I WILL NOT BE MOVED (aka When being “right” is wrong)

talitha

Hello Friends,

Today’s post comes from my friend Talitha. She wrote this to share how God revealed an important message to her about pride though an everyday circumstance. I thought it was so relatable and honest that I’d love to share it with you too.  She writes:

For a long time, I have had a growing irritation with what I perceive as a disrespect or offense by others when they walk down a sidewalk or hallway on the “wrong” side. We drive on the right side of the road and it has been a social norm to walk on the right side of the sidewalk or hall when someone is approaching from the opposite direction.

I realize this may sound silly, but it has been a real annoyance to me as I see more and more people not following this norm and I have wondered if they are ignorant, oblivious, stupid or intentionally selfish and rude. For years, I have been moving out of their way, even when I was in the “right” on the right side. Recently, I decided that I had reached my limit and would begin to stand my ground. These people weren’t going to take advantage of me forever, by golly!

Shortly after that “earth-shaking” decision, I was on a walking path near my home; to the far right, of course. The path is basically wide enough for three small to average sized people to walk next to each other. There were three women walking toward me, side by side by side. Two of them were clearly together and the third just happened to be there. The third woman was also in “my lane” heading straight for me. Our eyes met and we kept walking towards each other. We both had two options to avoid a collision. I could either stop dead in my tracks and let the other woman go around me or step off the path into wet grass and a little mud. The other woman could either move to her right (where she belonged) or she could step off the path into the grass and mud. When we were within three steps of each other, the other woman realized in horror that I was not going to deviate. She chose the wet grass and mud. I felt a bit vindicated…for a moment.

Shortly, my southern manners and Christian conviction kicked in. The woman was older than me, not elderly, but certainly older and, as a good southern girl, I am supposed to respect my elders and give consideration to them. I certainly didn’t do that for this woman. As a Christian, there is a whole host of attitudes and actions that should have come into play. More on that subject in a moment.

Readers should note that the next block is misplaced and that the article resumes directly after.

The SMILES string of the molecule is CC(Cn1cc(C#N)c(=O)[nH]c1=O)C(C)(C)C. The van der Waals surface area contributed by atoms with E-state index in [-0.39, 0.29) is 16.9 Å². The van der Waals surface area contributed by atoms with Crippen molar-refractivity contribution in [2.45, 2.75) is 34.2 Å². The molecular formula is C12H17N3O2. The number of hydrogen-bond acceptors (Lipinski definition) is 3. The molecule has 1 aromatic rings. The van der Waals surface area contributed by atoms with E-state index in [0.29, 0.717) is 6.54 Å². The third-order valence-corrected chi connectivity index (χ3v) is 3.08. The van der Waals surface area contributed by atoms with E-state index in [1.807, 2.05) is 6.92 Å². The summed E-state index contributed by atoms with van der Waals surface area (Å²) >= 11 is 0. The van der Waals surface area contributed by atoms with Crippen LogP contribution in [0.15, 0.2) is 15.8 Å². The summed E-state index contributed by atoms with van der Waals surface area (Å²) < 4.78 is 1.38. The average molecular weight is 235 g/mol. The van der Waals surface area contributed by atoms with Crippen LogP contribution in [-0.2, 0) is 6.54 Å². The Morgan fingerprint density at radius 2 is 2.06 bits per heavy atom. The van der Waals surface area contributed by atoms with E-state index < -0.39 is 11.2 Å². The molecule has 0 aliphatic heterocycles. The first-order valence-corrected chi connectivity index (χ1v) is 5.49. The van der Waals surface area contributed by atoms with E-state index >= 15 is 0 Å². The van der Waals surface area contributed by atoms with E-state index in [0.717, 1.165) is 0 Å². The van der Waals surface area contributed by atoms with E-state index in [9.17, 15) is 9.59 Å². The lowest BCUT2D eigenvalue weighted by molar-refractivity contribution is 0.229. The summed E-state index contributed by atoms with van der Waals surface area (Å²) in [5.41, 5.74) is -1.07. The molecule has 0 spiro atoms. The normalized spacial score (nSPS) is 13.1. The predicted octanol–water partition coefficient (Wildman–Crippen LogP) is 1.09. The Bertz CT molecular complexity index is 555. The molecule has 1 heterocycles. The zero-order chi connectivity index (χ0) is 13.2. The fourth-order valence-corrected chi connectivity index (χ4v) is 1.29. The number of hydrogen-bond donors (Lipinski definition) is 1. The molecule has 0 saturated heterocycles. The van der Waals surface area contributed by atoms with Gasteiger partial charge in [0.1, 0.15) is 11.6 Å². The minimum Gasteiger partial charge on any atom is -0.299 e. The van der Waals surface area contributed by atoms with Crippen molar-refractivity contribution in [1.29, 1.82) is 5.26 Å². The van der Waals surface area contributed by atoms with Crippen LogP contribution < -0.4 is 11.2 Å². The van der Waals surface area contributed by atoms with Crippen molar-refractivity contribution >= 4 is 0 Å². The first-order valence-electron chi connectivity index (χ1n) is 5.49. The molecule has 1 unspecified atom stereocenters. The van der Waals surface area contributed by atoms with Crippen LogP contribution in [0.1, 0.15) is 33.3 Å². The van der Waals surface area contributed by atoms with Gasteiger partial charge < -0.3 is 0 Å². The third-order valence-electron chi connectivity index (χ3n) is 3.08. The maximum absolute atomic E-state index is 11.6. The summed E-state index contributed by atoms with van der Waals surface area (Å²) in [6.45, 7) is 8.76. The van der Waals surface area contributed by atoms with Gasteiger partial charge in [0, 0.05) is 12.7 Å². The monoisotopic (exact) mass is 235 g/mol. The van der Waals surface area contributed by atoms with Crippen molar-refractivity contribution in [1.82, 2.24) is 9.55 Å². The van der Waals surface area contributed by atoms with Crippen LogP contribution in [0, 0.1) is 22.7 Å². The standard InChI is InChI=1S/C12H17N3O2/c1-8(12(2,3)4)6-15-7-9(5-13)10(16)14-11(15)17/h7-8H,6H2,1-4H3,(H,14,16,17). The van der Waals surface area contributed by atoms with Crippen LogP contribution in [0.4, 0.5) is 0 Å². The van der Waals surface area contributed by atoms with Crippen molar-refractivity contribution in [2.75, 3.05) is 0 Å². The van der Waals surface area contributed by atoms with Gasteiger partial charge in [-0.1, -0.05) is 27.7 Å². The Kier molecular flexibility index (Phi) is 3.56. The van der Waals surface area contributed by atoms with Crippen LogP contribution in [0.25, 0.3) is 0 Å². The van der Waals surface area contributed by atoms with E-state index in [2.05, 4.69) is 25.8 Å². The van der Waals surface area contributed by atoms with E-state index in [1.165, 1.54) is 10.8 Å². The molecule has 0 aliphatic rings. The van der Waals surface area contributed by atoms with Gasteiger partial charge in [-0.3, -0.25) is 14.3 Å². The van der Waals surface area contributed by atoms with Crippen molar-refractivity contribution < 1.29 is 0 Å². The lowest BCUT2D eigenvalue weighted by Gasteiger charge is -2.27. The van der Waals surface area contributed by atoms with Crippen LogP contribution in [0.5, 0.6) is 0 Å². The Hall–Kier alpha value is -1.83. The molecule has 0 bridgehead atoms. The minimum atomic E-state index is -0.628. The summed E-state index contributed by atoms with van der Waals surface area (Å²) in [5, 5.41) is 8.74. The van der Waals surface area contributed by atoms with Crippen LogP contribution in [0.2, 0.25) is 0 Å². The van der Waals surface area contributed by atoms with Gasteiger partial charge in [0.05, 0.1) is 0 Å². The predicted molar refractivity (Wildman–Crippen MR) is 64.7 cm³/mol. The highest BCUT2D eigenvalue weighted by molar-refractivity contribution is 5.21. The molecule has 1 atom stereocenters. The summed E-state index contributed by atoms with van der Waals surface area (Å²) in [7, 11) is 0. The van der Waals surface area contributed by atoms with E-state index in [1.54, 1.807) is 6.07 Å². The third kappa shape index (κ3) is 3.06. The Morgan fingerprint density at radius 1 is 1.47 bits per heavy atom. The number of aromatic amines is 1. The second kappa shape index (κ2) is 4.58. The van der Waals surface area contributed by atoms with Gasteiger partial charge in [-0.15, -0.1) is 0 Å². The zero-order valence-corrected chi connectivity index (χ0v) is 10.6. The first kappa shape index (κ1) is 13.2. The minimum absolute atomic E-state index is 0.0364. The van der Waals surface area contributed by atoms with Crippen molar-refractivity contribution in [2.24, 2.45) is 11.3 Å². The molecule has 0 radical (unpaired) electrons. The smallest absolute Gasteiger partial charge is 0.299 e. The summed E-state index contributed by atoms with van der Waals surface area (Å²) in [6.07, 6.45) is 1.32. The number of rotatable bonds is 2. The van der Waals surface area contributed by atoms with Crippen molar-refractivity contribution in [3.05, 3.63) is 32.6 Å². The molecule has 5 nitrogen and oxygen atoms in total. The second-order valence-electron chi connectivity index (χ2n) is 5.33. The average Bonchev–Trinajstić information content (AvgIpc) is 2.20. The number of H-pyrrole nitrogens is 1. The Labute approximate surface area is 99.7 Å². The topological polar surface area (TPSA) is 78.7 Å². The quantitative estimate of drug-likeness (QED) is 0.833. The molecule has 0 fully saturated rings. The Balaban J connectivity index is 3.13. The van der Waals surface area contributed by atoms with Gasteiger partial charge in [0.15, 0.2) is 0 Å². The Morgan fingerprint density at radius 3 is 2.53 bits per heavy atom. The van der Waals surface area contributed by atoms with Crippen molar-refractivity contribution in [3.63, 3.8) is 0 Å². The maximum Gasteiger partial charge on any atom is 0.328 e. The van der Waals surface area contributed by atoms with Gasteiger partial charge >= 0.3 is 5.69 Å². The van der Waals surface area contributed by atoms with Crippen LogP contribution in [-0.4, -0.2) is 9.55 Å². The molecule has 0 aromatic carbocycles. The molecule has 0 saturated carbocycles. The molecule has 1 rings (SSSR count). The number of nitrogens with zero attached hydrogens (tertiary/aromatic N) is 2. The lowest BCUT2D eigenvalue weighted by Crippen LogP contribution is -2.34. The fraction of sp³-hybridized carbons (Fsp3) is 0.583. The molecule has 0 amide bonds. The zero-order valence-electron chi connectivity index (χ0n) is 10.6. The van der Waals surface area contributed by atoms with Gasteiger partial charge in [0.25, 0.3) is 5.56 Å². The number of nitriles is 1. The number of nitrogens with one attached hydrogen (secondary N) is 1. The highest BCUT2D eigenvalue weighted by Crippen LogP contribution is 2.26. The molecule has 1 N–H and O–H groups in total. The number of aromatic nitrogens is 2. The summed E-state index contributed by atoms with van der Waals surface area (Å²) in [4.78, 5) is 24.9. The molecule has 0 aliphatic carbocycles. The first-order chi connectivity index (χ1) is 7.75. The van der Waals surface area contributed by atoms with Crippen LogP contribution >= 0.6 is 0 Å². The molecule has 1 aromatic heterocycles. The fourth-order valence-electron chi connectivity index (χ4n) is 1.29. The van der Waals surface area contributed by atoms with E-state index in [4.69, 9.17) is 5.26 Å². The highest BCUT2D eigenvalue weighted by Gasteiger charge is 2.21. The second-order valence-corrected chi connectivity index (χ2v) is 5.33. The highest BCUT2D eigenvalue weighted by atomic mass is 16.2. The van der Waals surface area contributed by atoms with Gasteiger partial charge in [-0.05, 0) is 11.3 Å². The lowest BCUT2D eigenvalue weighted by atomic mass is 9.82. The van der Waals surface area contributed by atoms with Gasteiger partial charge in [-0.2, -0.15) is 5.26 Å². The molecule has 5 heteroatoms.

Fast forward a little. I was walking down the corridor (on the right side, if course) heading toward my office suite. There was a younger man walking toward me, directly in my path, texting. As we approached each other, he looked up, saw me, put his head back down and kept walking & texting. He made no effort to move to the “proper” side of the hall. As we drew within a few steps of each other and my office door, it was obvious he was not going to move over, so I did…proclaiming for all to hear, “Oh sure, I’ll be the one to move!” His head jerked up and I heard him stammer, “Oh, uh, uh, I’m sorry…” as I went in to my office. I was not having nice thoughts about him; in fact, I mentally blew off his apology as being insincere.

That’s when the Holy Spirit conviction went into overdrive. As I sat at my desk, I thought about the fact that even though I might be “right” about this whole “walking on the right” thing, does that mean that I have a right to demand this perceived “right”? Does it mean that I can act rudely and selfishly towards others just because I am tired of others treating me that way?

NO!!! Philippians 2 tells me “do nothing from selfishness or empty conceit, but with humility of mind regard one another as more important than yourself; do not merely look out for your own personal interests, but also for the interests of others.”

Our society seems to be rotting at the core, as too many people demand their perceived rights, even at the expense of others. We’ve forgotten how to love one another. We see too many things as black & white, red & blue, left & right. We look for the worst in others. Am I contributing to the rotting stench with my selfish attitudes?

“Love is patient and kind; it is not arrogant or rude. It does not insist on its own way; it is not irritable or resentful, love bears all things, believes all things, hopes all things, endures all things. Love never fails;”

As a Christian, do I not have a doubled responsibility to treat others with consideration? I may not have the ability to change society (and make people walk on the right side!), but I can still walk humbly and obediently before my God.

                                                         *****************************
Hey ya’ll, it’s Margo again. I know many times I catch myself with an attitute of entitlement and end up feeling ickky…probably because I know as a Christian that everything I have is a gift from God. It can be anything…a complaint about work, a line not moving fast enough, etc. How easily we as humans think we got it all comin’, to us, don’t we? Can I have a witness?
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